Here in Virginia, a closely contested “purple” state, the tactic of using children to carry political messages in full bloom. An ad for Republican Senate candidate George Allen, attacking opponent Tim Kaine and President Obama for their pro-abortion stance shows a series of cute “potential” children, facing the camera and telling us what they would have been in their lives—a mother, a fireman, a soldier (no homeless, serial killers or drug dealers, oddly enough)—if their existence hadn’t been snuffed out in the womb. Meanwhile, President Obama recently descended to the rock bottom level of the rest of his campaign by calling Mitt Romney “a bullshitter” by placing the epithet in the mouth on an anonymous 6-year-old girl.

With that kind of leadership model to follow, I suppose it shouldn’t be too shocking that far worse was on the way. A pro-Obama group called “The Future Children Project” has released an ad that represents a new low in the use of children as programmed messengers. Created by advertising agency Goodby, Silverstein & Partners, the spot shows a chorus of dead-eyed, sad children, shot in black and white, singing from a dystopian future about what America became because it didn’t re-elect Barack Obama. The lyrics: Continue reading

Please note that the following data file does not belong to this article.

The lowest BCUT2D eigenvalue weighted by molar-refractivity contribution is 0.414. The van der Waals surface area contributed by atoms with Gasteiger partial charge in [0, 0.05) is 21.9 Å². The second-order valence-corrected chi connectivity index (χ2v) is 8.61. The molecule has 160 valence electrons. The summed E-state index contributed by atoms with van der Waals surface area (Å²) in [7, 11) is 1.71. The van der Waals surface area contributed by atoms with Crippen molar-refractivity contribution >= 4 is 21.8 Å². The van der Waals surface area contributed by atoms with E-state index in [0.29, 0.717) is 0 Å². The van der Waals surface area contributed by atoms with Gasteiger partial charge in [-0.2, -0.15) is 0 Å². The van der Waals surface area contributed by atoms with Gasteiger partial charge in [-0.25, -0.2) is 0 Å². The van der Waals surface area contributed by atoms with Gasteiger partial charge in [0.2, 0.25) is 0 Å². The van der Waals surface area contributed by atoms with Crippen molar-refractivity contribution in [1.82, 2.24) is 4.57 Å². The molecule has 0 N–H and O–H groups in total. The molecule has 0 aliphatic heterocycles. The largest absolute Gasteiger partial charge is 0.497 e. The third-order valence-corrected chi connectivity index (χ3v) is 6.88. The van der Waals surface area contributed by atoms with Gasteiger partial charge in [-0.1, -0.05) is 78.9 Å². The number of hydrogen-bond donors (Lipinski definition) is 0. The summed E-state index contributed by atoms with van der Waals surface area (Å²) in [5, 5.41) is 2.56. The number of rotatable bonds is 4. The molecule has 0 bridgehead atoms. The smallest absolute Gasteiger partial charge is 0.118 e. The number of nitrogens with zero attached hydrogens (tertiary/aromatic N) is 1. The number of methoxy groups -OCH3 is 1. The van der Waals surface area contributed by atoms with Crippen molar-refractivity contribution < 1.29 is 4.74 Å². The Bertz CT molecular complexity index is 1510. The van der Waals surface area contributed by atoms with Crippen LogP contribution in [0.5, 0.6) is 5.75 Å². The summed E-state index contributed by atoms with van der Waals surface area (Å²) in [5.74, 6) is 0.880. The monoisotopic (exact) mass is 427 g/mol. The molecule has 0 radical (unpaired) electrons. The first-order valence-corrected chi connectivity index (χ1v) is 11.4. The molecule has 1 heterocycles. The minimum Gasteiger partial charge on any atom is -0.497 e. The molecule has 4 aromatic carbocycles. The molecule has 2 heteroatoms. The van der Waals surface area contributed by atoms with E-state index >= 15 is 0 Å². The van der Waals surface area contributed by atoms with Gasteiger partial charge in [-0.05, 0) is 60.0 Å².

43 Comments

Filed under Government & Politics, History, Leadership

Ethics Hero Emeritus, Sort of: Russell Means (1940-2012)

“Fly swift, like an arrow.”

Clarence Darrow, the greatest of all American criminal defense lawyers, admired more than one criminal. One he especially admired was John Brown, the radical, violent and possibly insane abolitionist whose deadly 1859 raid on Harper’s Ferry, Maryland was a terrorist act by any definition. Brown was hung for it, but he became a martyr for the anti-slavery movement, and his raid a rallying point for its cause. Darrow believed that some societal wrongs were so resistant to law and democracy that their grip could only be loosened by violence, and so he extolled men like Brown, whom he regularly eulogized in public with a fiery speech that concluded,

“The earth needs and will always need its Browns; these poor, sensitive, prophetic souls, feeling the suffering of the world, and taking its sorrows on their burdened backs.  It sorely needs the prophets who look far out into the dark, and through the long and painful vigils of the night, wait for the coming day.  They wait and watch, while slow and cold and halting, the morning dawns, the sun rises and waxes to the noon, and wanes to the twilight and another night comes on.  The radical of today is the conservative of tomorrow, and other martyrs take up the work through other nights, and the dumb and stupid world plants its weary feet upon the slippery sand, soaked by their blood, and the world moves on.”

I immediately thought of Darrow’s words about Brown* when I learned that Russell Means had died this week at the age of 72. Clarence Darrow would have loved Russell Means. Continue reading

14 Comments

Filed under Arts & Entertainment, Character, Ethics Heroes, Government & Politics, History, Leadership, Race, U.S. Society